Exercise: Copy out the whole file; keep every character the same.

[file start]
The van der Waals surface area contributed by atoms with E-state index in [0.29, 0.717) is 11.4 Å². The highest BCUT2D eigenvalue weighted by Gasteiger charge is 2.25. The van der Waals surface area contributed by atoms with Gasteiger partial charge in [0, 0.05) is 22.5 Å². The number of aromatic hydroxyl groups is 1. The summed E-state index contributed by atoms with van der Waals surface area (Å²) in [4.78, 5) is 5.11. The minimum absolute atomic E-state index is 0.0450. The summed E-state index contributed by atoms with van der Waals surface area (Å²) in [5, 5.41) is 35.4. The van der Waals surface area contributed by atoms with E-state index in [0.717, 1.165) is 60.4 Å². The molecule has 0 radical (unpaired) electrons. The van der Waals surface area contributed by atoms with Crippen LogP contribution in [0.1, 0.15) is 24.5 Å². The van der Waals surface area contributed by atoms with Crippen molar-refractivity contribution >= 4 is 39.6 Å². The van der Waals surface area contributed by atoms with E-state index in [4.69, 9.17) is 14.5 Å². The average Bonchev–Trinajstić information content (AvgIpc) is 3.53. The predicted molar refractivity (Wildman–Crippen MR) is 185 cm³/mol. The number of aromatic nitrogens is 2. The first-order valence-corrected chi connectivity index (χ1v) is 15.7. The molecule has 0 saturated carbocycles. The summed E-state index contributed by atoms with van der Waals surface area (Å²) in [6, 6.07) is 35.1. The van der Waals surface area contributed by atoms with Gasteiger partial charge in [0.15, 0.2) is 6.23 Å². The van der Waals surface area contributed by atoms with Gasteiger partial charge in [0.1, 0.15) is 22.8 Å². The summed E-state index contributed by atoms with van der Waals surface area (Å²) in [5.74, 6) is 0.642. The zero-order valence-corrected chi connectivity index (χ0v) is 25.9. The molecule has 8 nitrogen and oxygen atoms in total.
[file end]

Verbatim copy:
The van der Waals surface area contributed by atoms with E-state index in [0.29, 0.717) is 11.4 Å². The highest BCUT2D eigenvalue weighted by Gasteiger charge is 2.25. The van der Waals surface area contributed by atoms with Gasteiger partial charge in [0, 0.05) is 22.5 Å². The number of aromatic hydroxyl groups is 1. The summed E-state index contributed by atoms with van der Waals surface area (Å²) in [4.78, 5) is 5.11. The minimum absolute atomic E-state index is 0.0450. The summed E-state index contributed by atoms with van der Waals surface area (Å²) in [5, 5.41) is 35.4. The van der Waals surface area contributed by atoms with E-state index in [0.717, 1.165) is 60.4 Å². The molecule has 0 radical (unpaired) electrons. The van der Waals surface area contributed by atoms with Crippen LogP contribution in [0.1, 0.15) is 24.5 Å². The van der Waals surface area contributed by atoms with Crippen molar-refractivity contribution >= 4 is 39.6 Å². The van der Waals surface area contributed by atoms with E-state index in [4.69, 9.17) is 14.5 Å². The average Bonchev–Trinajstić information content (AvgIpc) is 3.53. The predicted molar refractivity (Wildman–Crippen MR) is 185 cm³/mol. The number of aromatic nitrogens is 2. The first-order valence-corrected chi connectivity index (χ1v) is 15.7. The molecule has 0 saturated carbocycles. The summed E-state index contributed by atoms with van der Waals surface area (Å²) in [6, 6.07) is 35.1. The van der Waals surface area contributed by atoms with Gasteiger partial charge in [0.15, 0.2) is 6.23 Å². The van der Waals surface area contributed by atoms with Gasteiger partial charge in [0.1, 0.15) is 22.8 Å². The summed E-state index contributed by atoms with van der Waals surface area (Å²) in [5.74, 6) is 0.642. The zero-order valence-corrected chi connectivity index (χ0v) is 25.9. The molecule has 8 nitrogen and oxygen atoms in total.